Since then, I’ve tried to be humble about my ability to forecast events, which also means taking the other side of a prediction as seriously as the one I’m inclined to believe.

I’m inclined to believe that President Trump is on the path to defeat.

He trails his most well-known rivals. He’s down nearly 9 points against Joe Biden, 6 points against Bernie Sanders, and roughly 3 points for Elizabeth Warren and Kamala Harris.

These matchups, in which he rarely lands above the low 40s, reflect Trump’s job approval. More than 53 percent of Americans disapprove of his job performance; 42.5 percent of Americans give him good marks. That’s a relative high for a president who has never reached 50 percent approval, but it’s low compared with most of his predecessors at this point in their first terms.

Robert Reich: Forget China – it’s America’s own economic system that’s broken

US weakness is inbuilt – the big 500 companies owe loyalty only to themselves and the public is shut out from prosperity

Xi Jinping might possibly agree next weekend on further steps to bring down China’s trade imbalance with the US, giving Donald Trump a face-saving way of ending his trade war.

But Xi won’t agree to change China’s economic system. Why should he?

The American economic system is focused on maximizing shareholder returns. And it’s achieving that goal: on Friday, the S&P 500 notched a new all-time high.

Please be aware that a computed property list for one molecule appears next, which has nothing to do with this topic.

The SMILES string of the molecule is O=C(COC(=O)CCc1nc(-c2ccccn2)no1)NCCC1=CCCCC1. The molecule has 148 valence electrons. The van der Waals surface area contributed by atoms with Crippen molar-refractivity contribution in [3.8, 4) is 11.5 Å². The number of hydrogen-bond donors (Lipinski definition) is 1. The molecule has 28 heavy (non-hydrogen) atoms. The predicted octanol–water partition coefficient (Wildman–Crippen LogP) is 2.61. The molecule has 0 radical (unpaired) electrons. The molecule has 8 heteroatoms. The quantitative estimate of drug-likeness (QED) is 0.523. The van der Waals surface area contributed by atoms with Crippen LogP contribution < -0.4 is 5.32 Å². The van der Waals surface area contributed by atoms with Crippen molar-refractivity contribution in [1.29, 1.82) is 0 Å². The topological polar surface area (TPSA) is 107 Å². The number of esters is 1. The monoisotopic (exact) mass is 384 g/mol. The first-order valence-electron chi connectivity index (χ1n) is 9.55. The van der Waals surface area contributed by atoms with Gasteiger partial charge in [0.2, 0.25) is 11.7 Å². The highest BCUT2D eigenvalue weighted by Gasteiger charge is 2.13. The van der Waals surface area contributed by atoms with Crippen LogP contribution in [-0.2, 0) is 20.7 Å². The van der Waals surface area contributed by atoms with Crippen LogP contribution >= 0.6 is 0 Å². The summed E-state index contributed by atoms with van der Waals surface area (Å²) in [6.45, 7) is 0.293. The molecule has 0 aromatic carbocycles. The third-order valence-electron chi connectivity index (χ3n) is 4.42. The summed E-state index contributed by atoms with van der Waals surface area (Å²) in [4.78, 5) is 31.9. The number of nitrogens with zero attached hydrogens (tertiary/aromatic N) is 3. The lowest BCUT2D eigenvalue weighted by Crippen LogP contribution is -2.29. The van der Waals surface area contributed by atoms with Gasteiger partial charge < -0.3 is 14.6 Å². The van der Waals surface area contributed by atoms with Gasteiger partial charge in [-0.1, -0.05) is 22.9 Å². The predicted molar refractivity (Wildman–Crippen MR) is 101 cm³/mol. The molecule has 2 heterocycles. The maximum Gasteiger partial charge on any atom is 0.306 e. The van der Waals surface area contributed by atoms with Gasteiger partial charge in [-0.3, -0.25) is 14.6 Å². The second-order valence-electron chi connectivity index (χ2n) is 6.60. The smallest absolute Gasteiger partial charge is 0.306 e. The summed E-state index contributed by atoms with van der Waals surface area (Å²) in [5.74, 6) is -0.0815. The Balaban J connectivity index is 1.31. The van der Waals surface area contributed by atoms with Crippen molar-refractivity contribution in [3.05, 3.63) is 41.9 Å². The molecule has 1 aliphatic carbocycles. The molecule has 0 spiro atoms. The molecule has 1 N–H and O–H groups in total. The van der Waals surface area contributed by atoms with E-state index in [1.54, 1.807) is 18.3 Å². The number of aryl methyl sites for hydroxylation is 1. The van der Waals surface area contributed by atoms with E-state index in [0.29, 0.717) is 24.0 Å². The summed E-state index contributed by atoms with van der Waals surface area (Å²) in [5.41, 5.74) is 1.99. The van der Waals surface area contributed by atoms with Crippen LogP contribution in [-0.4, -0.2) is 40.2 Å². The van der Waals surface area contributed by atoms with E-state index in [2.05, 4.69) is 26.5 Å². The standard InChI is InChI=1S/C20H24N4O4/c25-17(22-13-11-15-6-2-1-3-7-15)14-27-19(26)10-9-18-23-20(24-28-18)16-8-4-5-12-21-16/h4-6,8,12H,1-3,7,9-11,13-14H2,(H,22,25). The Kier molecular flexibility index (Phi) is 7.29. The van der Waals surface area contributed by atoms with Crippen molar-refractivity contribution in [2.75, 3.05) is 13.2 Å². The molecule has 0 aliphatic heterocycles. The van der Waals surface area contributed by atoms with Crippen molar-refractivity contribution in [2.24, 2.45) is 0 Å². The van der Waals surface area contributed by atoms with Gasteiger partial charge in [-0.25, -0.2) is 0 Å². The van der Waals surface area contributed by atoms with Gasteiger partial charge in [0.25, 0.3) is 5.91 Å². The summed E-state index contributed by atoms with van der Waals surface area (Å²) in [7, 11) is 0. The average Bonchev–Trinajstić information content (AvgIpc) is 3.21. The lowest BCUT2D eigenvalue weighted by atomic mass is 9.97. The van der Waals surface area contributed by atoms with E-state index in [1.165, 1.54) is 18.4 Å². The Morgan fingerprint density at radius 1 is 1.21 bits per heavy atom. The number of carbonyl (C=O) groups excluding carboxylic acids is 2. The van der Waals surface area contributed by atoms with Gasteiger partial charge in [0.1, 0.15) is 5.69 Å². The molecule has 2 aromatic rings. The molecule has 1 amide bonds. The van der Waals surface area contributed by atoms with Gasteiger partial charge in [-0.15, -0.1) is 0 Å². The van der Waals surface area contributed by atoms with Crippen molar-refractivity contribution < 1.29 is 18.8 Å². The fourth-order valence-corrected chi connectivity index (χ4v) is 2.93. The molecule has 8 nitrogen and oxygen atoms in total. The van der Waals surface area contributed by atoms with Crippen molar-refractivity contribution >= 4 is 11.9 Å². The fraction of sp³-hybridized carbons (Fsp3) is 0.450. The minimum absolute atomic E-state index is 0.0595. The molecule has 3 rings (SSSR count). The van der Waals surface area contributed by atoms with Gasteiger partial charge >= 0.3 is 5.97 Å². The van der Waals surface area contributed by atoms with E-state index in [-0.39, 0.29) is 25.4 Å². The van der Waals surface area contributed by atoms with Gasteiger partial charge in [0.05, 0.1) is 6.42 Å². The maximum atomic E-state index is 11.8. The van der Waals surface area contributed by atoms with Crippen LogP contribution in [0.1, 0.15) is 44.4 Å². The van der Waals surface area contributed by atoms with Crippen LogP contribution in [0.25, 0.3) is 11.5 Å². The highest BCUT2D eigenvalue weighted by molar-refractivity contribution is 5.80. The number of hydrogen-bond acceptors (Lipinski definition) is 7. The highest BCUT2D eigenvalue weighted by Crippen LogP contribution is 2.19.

But average Americans have seen no significant gains in their incomes for four decades, adjusted for inflation.

China’s economic system, by contrast, is focused on maximizing China. And it’s achieving that goal. Forty years ago China was still backward and agrarian. Today it’s the world’s second-largest economy, home to the world’s biggest auto industry and some of the world’s most powerful technology companies. Over the last four decades, hundreds of millions of Chinese people have been lifted out of poverty.

Nathan Robinson: The problem with Joe Biden’s ‘chummy’ politics

You can be the best friend of everyone in Washington, or you can move the country towards justice. But you can’t do both

This week, Joe Biden attracted controversy after waxing nostalgic about working alongside segregationists in the Senate. After Cory Booker suggested Biden should apologize, Biden replied, “Apologize for what?” and insisted there wasn’t a “racist bone in his body.” Biden made it clear that he has no regrets.

It wasn’t the first time Biden has offered fond memories of Dixiecrat colleagues. He has consistently cited the era of racists like Strom Thurmond and James Eastland as a time of greater “unity” and “civility” that we could learn lessons from. Back then, he has said, “the political system worked.” Biden gave a warm and effusive eulogy for Thurmond at his 2003 funeral, saying it he had been “honored” to work with a man who once declared that the “nigger race” would never be admitted to Southern institutions.

Thurmond himself said that he had no regrets about his racist history, but Biden called him a “special man” of “grace” and “humility.” Biden infamously worked with James Eastland on anti-busing legislation. Eastland was even worse than Thurmond. He degraded black soldiers who fought Hitler as physically and morally incompetent and said that “racial separation was the correct, self-evident truth” and the “law of God”.